The Cloud Highway and the 680 Freeway

For those of you that know Silicon Valley in California, you understand the traffic trials and tribulations of the Interstate 680 freeway. For those of you that don’t it is the equivalent of the mad rush for the latest Christmas toy at your local department store for your kids, hours and hours of waiting and not enough supply (in this case freeway lanes). Oh, and I forgot to mention the ever-constant pressure of wondering if you are going to get in the store and if there will be one left for you.

Well, it was a typical Friday with the normal amount of scheduled meetings and  the knowing that I have to take my daughter to the Green Day Concert in Mountain View, CA —part of Silicon Valley. The day was going well until 3:30 and what happened next did not have an significant impact on my capital expenditures or really my operation expenditures. However it did have an impact on what I would call time to market and business relations.

I had just received the escalation call from the pits of the earth — and now the clock was ticking to get my daughter to the concert. Being the corporate citizen and over estimating the likelihood that I can complete this without delay, I volunteered to make the customer happy and address their escalation. Needless to say it took 2.5 hours to replace and was then 6:00 pm on a Friday. I had to drive to get my daughter to the people that are more important than any escalation in her mind — Green Day.

So off we went to what I know was going to be an arduous task of getting her there on time and keeping that relationship on wonderful terms (business relationship with my daughter). We were cruising down 680, and wouldn’t you know it — pure over-utilization of the freeway! It was a complete and utter parking lot. I am now feeling the drips of sweat down my neck as I see the steel glare of my daughter’s eyes and the look of panic on her face wondering if we would make it on time. We inched along the so-called “fast lane” of the freeway at what is slower than a snail’s pace only to see the cloud up ahead.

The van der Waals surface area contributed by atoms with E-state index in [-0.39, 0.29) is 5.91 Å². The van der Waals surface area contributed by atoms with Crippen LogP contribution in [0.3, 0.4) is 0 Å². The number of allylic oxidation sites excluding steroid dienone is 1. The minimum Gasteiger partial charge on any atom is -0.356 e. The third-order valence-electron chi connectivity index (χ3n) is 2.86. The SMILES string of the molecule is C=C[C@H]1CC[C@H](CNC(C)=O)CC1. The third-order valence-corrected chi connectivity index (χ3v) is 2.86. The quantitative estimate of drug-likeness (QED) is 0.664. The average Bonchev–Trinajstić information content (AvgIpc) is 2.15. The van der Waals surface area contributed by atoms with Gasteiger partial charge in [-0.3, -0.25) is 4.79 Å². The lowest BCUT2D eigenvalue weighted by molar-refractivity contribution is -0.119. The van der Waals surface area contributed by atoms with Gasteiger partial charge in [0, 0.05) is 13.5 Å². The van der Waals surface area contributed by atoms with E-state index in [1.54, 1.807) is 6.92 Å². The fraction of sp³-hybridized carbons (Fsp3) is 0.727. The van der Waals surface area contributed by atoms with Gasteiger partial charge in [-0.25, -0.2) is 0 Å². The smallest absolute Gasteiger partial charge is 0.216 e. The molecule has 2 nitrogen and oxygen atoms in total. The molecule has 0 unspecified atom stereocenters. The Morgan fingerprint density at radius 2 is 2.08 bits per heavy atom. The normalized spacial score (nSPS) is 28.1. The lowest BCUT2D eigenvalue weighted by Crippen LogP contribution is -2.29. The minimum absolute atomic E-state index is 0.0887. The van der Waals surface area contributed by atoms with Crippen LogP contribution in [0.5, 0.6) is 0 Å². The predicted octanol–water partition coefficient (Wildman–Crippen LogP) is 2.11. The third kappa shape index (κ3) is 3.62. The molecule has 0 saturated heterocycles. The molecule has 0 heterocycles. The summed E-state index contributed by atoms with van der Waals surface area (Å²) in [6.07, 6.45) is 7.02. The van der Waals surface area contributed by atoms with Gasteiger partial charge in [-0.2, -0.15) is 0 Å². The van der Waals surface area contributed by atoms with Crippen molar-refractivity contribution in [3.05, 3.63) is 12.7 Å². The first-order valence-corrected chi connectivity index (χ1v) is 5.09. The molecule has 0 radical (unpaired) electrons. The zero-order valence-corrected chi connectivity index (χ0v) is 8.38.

Halllelujah! My savior — a utility freeway model! That’s right, California, in their infinite wisdom, realized that the HOV lanes were under-utilized and they had excess capacity. This meant that they could sell a pay per use model to those of us that needed the extra capacity. The Freeway was a cloud? Wow! I always talk to my customer about capex and open savings. This time I saw another very strong value in my life experience….Time To Market, or in my case…Time to Concert. That’s right, my wonderful state had opened a cloud model that would allow me to get to market (concert) faster.

So I jumped into the utility lane paying my usage fee only, not having to buy the lane, or the freeway. This way my daughter and I could get over when needed and stop the measured service. We were still able to reap the benefits of making the concert on time and I kept my beloved daughter and daddy relationship a wonderful one. All this was accomplished by bursting into an extra capacity of a provider for faster time to market.

So the next time you are weighing the TCO (Total Cost of Ownership) and ROI (Return on Investment) benefits of Cloud, do not forget to factor in the cost values of time to market and business relationships.

By the way, we made the concert in the nick of time thanks to the utility freeway cloud!

How is Cloud Computing helping you with key relationships among stakeholders? How has it helped your organization with Time to Market factors? We look forward to getting your comments below.
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